Branding on price is a tough grind. It’s very hard, if not impossible, to defend a low-cost position for any significant period of time.
The primary issue to branding on a low-cost position is there can only be one cheapest provider.
Let that sink in. The brand who is the cheapest is the only one that matters in a price driven strategy. Every other brand that has slightly higher costs is not the lowest cost provider, and thus more expensive.
Even in commoditized industries, there is only one low-cost provider. They set the floor and the performance standard their competitors have to abide by.
Low-cost positioning is a dated strategy
In the 80’s and 90’s, becoming the lowest cost provider was a common business strategy. Companies invested heavily in technology, systems and outsourcing to improve their productivity and cut their costs.
For example, in 1987 Walmart installed the largest private satellite system in the United States. The network created a huge competitive advantage over related retailers, because it greatly improved Walmart’s ability to efficiently distribute products.
In 2013 achieving the lowest-cost brand position is a lot more challenging. In most industries the floor is well defined and grossly unprofitable.
Customers want function over price
Adam Morgan coined the phrase, “Startlingly Useful.” I am enamored with the concept.
Price is a poor predictor of function. Actually, low-cost is usually a sign of poor quality and limited functionality.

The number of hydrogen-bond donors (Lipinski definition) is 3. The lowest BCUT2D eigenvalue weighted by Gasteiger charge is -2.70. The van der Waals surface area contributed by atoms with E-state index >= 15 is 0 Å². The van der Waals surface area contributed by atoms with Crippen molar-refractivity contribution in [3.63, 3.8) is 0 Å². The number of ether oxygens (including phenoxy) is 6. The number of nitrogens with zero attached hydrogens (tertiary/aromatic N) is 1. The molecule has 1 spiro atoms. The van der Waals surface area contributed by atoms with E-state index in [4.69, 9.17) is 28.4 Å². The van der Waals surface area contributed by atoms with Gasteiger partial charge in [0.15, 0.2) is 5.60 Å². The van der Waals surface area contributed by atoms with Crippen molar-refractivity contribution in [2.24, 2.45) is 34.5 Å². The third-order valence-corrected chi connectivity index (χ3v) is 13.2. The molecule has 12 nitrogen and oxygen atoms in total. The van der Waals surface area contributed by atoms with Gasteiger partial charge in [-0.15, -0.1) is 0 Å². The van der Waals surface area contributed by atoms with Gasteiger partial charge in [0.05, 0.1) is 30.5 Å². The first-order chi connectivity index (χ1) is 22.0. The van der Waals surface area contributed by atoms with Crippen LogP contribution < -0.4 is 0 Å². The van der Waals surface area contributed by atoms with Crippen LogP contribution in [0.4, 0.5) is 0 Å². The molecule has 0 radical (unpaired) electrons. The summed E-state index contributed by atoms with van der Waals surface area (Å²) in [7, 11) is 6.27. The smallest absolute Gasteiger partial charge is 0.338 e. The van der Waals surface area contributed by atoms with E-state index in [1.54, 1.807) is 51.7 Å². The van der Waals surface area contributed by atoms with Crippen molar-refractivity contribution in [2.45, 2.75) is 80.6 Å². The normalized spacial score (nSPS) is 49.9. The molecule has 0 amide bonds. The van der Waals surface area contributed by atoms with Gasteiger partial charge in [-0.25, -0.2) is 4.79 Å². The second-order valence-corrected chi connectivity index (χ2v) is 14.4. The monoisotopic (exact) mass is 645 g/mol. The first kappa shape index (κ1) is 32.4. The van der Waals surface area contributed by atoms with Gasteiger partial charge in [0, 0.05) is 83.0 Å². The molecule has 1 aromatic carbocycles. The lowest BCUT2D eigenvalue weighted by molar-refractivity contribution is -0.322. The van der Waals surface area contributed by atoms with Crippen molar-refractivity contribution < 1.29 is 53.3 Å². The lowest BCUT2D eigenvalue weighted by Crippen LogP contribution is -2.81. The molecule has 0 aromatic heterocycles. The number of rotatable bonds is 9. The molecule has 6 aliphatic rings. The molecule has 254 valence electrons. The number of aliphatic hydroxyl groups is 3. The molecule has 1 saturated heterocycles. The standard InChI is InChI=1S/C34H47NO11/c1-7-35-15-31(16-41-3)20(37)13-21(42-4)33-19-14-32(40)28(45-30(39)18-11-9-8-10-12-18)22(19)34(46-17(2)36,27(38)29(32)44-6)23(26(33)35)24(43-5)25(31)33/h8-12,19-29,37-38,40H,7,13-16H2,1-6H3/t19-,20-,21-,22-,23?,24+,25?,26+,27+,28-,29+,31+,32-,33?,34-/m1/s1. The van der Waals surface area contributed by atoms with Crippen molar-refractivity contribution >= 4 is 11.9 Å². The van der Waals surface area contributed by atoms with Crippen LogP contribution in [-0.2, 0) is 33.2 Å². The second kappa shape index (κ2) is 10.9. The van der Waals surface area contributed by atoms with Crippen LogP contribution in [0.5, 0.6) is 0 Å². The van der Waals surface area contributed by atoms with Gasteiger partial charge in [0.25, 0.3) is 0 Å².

Customers are rarely seeking out the lowest cost option. Rather they’re seeking value: good functionality for the price.
Companies that deliver a startlingly useful solution have nailed the value equation. Their products work exceedingly well, and the price just makes sense. Price reinforces the customers’ expectations of form and function.
Make price secondary
Walmart grew into the largest retailer in the world by focusing on being the lowest cost provider in their category, but look at them today. Walmart has evolved from a pure price play to focus on a value equation. Price is still very important to their brand positioning, but it is not the primary driver.
Price may be very important to your brand and strategy, but make it a secondary feature. Lead with what makes you unique, and then use price to back up your value proposition.
You may not be able to protect the lowest-cost position, but you can protect what makes your business unique.
I think price is still a big factor in business. This is why many US companies are outsourcing all the business processes that can be done cheaply abroad. This way, they can save on costs and be more competitive.
@phone services I agree price is an important factor to business, but a distinct issue in branding and brand strategy.
If your prices are too high because the company is inefficient or not keeping pace with the competition, it won't win in marketing. The value proposition for the offer compared to price won't be in line with alternative products/services.
But if your prices are low because your overhead and infrastructure is well managed, what do you communicate to your market and your customers? Do you lead with price, or something else?